That no other Arab country has an established form of democracy discourages many Palestinians from vigorously pursuing reforms; they think there may be something inherent in Islamic culture that is incompatible with democracy. Many others believe the time may not be ripe for democratic rule because the Palestinians lack a large, literate middle class and a growing economy - which are essential to mediation and compromises in a democracy. There are already signs of despair among Palestinian intellectuals, including Sari Nusseibah and Hanan Ashrawi, who refuse to join Arafat's administrative authority.
Israel has found it easier over the years to deal with Arab dictators, who are not as subject to public scrutiny as are leaders of democratic nations. Peace negotiations may not have progressed to this level had Arab leaders been required to seek advice and consent. Some Israeli officials suggest that under the present political climate in the territories, Hamas could win an election -
hardly a victory for democracy.
This ignores the fact that the future of the emerging Palestinian state sandwiched between Israel and Jordan is cast with the future and well-being of these two states. Israel is a full-fledged democracy, and in Jordan there has been clear progress toward democratization. Hamas's political fortune is affected more by what the PLO and Israel do than what Hamas itself can do.
What Palestinians want most are democracy and independence. This should define and characterize future negotiations on the final status of the West Bank. By knowing where the negotiations will lead, perhaps the Palestinians could make important concessions they would otherwise not contemplate - especially on Jerusalem, which represents a point of no return for most Israelis.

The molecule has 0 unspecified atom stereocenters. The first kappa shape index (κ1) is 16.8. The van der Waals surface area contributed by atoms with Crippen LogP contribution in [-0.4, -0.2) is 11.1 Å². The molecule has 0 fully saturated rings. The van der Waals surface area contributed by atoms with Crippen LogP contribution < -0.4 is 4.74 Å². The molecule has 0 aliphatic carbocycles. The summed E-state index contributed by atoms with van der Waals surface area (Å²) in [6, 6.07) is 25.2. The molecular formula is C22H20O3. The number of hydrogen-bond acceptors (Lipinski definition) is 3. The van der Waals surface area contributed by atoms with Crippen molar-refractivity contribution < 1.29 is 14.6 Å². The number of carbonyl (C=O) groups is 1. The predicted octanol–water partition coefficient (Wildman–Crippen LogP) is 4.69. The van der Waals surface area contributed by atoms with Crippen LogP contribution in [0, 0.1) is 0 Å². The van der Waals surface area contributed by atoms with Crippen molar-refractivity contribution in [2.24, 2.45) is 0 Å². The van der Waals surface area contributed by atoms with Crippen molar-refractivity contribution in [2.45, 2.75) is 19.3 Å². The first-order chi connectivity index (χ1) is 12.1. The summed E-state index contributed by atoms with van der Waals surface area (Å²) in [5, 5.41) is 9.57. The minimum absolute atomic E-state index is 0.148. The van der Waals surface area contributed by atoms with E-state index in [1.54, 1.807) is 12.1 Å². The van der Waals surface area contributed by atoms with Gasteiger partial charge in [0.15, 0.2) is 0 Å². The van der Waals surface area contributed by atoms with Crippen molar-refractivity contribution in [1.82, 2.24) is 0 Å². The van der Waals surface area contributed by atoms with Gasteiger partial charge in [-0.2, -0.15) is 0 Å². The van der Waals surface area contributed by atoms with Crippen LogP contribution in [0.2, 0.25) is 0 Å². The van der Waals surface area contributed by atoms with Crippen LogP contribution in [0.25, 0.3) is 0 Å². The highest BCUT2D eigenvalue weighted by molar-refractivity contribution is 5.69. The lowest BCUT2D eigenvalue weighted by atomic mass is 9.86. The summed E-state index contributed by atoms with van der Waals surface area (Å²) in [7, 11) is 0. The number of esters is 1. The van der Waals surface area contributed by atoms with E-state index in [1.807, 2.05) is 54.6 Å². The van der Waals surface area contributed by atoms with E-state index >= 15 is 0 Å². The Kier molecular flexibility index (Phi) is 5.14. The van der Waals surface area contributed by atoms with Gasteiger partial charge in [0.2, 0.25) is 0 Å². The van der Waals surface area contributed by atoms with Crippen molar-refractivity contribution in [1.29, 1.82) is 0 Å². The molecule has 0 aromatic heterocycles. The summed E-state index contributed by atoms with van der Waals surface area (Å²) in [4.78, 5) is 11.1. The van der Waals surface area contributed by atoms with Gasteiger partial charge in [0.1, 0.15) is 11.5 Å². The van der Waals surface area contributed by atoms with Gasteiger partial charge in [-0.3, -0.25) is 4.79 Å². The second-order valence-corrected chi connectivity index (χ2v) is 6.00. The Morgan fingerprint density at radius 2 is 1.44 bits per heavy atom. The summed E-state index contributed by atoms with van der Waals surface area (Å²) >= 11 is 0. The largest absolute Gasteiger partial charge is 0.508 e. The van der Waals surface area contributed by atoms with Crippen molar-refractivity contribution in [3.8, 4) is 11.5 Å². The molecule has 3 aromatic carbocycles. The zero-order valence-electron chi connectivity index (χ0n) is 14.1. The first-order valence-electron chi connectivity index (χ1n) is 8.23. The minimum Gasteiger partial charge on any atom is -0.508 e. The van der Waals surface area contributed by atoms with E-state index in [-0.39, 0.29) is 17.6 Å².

An agreement between Israel and the Palestinians emerging from a democratic Palestinian entity will have more legitimacy.
Contrary to the formal position that successive administrations have taken in support of democracy everywhere, the US has paid only lip service to pursuing democratic rule in the Middle East. This led many Arabs who yearn for democracy to question US commitment to its professed political values, and to accuse the Americans of double standards in their treatment of different countries. As Israel and the PLO enter the second phase of the negotiations on self-rule, the US has both the opportunity and the obligation to play a more active role in the negotiations.
PRESIDENT Clinton should support the creation of democratic institutions as forerunners of a Palestinian state. Financial aid to the Palestinians should be linked to the development of a stable Palestinian democracy with a pluralistic electorate and legitimate political parties. The US could make a significant contribution to the creation of a Palestinian democracy and overall peace and stability.
This must be the objective of the Clinton administration. Otherwise, Palestinian radical groups will win the day, giving Arafat the excuse he needs to maintain order through a repressive security apparatus. This will result in nothing less than a police state, and will be a recipe for perpetual instability. The Opinion/Essay Page welcomes manuscripts. Authors of articles we accept will be notified by telephone. Authors of articles not accepted will be notified by postcard. Send manuscripts by mail to Opinions/Essays, One Norway Street, Boston, MA 02115, by fax to 617 -450-2317, or by Internet E-mail to OPED@RACHEL.CSPS.COM.